Over the years, the 22 permanent co-hosts of The View have had many arguments in anger while the show generally stuck to its mandate as a civil exchange of ideas. But the constant tension around Meghan McCain's presence has made the program hard to watch, Shamira Ibrahim writes in the New York Times. "In the early days after her arrival, her on-air spats made for fun TV," Ibrahim writes. "Now it's just exhausting." The daughter of Cindy McCain and the late Sen. John McCain joined the show as a conservative voice in October 2017. She's now the show's "most polarizing and predictable figure, the common denominator in the show’s most contentious round tables as of late," the Thursday op-ed piece says. Her interactions with her less conservative co-hosts have become sharper, reflected by Whoopi Goldberg's "Girl, please stop talking" last month.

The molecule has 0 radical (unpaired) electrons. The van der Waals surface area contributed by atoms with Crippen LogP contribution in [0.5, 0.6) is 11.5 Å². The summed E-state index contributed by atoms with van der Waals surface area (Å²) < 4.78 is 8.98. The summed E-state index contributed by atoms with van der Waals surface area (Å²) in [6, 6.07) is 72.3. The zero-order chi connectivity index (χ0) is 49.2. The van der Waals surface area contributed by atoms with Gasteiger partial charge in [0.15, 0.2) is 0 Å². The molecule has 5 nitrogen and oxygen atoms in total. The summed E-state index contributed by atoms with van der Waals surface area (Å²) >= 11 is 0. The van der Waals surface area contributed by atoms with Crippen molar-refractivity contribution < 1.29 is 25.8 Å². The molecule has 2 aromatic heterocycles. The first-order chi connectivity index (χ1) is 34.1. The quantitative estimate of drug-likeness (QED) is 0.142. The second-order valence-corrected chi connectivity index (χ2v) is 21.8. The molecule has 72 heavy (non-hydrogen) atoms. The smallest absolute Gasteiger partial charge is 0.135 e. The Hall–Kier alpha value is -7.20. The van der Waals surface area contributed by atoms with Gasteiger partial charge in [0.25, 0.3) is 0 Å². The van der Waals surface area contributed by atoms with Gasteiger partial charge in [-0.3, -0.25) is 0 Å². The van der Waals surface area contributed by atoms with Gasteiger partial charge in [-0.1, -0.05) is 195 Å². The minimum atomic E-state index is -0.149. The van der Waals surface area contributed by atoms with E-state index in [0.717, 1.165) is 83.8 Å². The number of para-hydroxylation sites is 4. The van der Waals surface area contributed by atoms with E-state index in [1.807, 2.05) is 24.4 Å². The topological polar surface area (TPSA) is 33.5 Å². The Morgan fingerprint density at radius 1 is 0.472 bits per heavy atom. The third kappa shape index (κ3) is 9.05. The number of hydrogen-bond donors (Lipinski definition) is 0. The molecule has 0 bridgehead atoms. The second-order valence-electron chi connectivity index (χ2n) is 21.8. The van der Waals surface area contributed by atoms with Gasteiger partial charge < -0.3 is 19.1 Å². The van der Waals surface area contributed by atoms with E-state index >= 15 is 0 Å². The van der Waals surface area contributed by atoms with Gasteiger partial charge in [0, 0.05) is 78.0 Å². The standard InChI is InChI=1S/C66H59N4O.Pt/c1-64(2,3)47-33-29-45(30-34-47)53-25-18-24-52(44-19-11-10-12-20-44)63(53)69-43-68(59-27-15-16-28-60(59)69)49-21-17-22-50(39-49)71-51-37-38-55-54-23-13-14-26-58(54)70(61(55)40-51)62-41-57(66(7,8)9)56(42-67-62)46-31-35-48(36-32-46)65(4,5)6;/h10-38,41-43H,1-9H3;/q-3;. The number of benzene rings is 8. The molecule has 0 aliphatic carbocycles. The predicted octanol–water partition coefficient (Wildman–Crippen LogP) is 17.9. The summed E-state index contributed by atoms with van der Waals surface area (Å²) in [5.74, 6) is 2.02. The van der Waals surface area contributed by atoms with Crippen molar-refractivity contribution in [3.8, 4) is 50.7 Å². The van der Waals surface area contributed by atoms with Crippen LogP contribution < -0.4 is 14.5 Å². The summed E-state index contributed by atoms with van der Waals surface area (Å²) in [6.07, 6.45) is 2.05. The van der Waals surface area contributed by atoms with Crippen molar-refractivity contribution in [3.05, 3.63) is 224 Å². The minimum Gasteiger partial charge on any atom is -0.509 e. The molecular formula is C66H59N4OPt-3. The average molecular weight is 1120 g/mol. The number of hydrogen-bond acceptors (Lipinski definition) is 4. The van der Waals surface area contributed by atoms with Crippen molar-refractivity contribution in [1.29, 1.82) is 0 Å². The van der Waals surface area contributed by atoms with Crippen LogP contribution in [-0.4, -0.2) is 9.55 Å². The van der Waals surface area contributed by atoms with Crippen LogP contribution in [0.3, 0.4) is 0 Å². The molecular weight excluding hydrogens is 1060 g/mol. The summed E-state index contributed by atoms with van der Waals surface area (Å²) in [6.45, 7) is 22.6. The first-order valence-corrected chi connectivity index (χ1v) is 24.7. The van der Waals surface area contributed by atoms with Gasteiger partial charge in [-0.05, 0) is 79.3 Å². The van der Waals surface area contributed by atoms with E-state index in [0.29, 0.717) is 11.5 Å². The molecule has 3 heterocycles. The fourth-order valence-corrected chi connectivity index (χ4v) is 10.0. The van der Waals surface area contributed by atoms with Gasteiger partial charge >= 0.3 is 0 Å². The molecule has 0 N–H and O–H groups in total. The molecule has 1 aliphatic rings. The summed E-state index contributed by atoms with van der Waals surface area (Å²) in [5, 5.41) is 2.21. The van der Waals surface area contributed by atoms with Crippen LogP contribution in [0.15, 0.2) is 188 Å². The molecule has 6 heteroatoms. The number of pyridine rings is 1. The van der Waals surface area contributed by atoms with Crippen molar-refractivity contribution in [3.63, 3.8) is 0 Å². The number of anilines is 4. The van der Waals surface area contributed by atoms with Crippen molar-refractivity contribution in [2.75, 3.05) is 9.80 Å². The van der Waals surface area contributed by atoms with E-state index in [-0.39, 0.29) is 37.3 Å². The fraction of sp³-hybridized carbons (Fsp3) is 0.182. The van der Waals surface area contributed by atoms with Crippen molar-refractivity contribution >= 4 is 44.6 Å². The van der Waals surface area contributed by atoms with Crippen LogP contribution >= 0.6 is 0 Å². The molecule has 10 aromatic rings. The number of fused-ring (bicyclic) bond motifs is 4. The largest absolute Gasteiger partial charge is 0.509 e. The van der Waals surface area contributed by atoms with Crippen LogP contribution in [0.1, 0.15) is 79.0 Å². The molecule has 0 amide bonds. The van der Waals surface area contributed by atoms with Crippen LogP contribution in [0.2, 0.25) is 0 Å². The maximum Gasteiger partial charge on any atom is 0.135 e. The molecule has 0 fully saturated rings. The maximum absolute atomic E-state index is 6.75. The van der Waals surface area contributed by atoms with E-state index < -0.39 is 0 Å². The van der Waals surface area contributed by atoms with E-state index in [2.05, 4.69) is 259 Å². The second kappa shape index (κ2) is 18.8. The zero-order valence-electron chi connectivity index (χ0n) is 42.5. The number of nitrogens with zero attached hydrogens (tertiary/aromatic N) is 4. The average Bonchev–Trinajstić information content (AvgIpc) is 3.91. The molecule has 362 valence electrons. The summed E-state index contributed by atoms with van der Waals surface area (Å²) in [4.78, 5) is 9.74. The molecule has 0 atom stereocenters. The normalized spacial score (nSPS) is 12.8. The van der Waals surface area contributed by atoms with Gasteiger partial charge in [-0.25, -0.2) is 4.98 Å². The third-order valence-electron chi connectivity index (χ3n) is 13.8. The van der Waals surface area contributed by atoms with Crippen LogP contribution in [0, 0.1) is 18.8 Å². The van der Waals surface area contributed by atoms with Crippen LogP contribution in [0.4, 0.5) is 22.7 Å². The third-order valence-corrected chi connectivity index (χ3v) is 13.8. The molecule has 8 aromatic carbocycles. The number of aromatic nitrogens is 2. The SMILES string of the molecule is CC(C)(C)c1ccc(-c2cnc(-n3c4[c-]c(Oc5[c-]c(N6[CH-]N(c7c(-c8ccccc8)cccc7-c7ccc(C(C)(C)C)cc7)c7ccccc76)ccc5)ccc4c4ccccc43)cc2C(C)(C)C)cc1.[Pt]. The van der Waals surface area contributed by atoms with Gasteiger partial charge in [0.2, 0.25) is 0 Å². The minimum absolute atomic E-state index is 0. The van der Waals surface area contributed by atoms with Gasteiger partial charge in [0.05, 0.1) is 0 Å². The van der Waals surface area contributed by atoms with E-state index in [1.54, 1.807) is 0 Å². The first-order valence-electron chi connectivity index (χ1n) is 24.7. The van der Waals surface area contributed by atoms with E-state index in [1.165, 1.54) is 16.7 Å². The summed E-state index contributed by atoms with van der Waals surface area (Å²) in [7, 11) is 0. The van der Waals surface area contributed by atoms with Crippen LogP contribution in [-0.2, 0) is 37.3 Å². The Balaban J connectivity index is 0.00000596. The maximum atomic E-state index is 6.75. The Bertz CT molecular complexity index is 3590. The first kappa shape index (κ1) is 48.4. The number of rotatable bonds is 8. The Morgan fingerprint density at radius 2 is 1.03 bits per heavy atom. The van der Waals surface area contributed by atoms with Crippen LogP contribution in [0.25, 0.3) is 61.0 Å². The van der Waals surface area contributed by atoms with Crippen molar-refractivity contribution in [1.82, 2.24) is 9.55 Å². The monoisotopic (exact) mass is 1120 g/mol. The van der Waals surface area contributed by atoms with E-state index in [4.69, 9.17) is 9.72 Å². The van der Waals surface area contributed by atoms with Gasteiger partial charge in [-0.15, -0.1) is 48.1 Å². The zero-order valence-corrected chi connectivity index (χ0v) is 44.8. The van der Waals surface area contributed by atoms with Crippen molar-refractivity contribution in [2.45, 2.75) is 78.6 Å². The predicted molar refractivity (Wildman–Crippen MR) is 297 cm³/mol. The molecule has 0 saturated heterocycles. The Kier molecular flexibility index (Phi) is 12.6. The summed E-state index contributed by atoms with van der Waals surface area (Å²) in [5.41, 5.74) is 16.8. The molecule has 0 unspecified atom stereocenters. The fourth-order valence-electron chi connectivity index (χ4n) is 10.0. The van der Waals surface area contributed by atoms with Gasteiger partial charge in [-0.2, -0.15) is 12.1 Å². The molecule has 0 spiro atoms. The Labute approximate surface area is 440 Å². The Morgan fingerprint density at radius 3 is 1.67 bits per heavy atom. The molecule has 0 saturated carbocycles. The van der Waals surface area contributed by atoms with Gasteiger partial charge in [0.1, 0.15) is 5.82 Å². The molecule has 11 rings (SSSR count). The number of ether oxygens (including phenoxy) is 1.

McCain answered Ibrahim in a tweet, addressing the Times: "everyone already knows how much you despise red state, pro life, pro #2A conservative women, and wish we would all just go away." Ibrahim cites indications that the show's audience is tiring of the hostility; an online petition suggests a replacement for McCain. Abby Huntsman, billed as a conservative ally, quit the show this week. McCain has used her isolation on the show to her advantage, Ibrahim says, telling interviewers she expects to be fired because of the political climate, instead of taking responsibility for things she's said. At this point, Ibrahim writes, the idea that we're watching a few friends chatting about politics, which the show still promotes, is hard to buy. (Read the full column.)